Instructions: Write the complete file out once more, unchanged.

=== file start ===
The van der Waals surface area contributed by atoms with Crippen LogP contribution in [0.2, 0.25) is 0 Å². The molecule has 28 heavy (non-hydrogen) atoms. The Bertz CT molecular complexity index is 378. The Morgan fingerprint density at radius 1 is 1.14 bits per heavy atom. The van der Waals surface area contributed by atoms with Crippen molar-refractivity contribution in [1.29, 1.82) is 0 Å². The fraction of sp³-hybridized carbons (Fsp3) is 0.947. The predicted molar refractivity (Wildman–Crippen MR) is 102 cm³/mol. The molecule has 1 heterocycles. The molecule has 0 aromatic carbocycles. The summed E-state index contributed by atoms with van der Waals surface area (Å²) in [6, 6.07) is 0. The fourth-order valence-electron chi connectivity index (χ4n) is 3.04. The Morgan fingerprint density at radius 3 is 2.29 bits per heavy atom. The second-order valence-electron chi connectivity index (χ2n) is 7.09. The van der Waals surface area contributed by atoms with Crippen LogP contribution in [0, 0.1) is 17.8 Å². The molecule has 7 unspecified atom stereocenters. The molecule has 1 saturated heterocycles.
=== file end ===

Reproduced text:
The van der Waals surface area contributed by atoms with Crippen LogP contribution in [0.2, 0.25) is 0 Å². The molecule has 28 heavy (non-hydrogen) atoms. The Bertz CT molecular complexity index is 378. The Morgan fingerprint density at radius 1 is 1.14 bits per heavy atom. The van der Waals surface area contributed by atoms with Crippen molar-refractivity contribution in [1.29, 1.82) is 0 Å². The fraction of sp³-hybridized carbons (Fsp3) is 0.947. The predicted molar refractivity (Wildman–Crippen MR) is 102 cm³/mol. The molecule has 1 heterocycles. The molecule has 0 aromatic carbocycles. The summed E-state index contributed by atoms with van der Waals surface area (Å²) in [6, 6.07) is 0. The fourth-order valence-electron chi connectivity index (χ4n) is 3.04. The Morgan fingerprint density at radius 3 is 2.29 bits per heavy atom. The second-order valence-electron chi connectivity index (χ2n) is 7.09. The van der Waals surface area contributed by atoms with Crippen LogP contribution in [0, 0.1) is 17.8 Å². The molecule has 7 unspecified atom stereocenters. The molecule has 1 saturated heterocycles.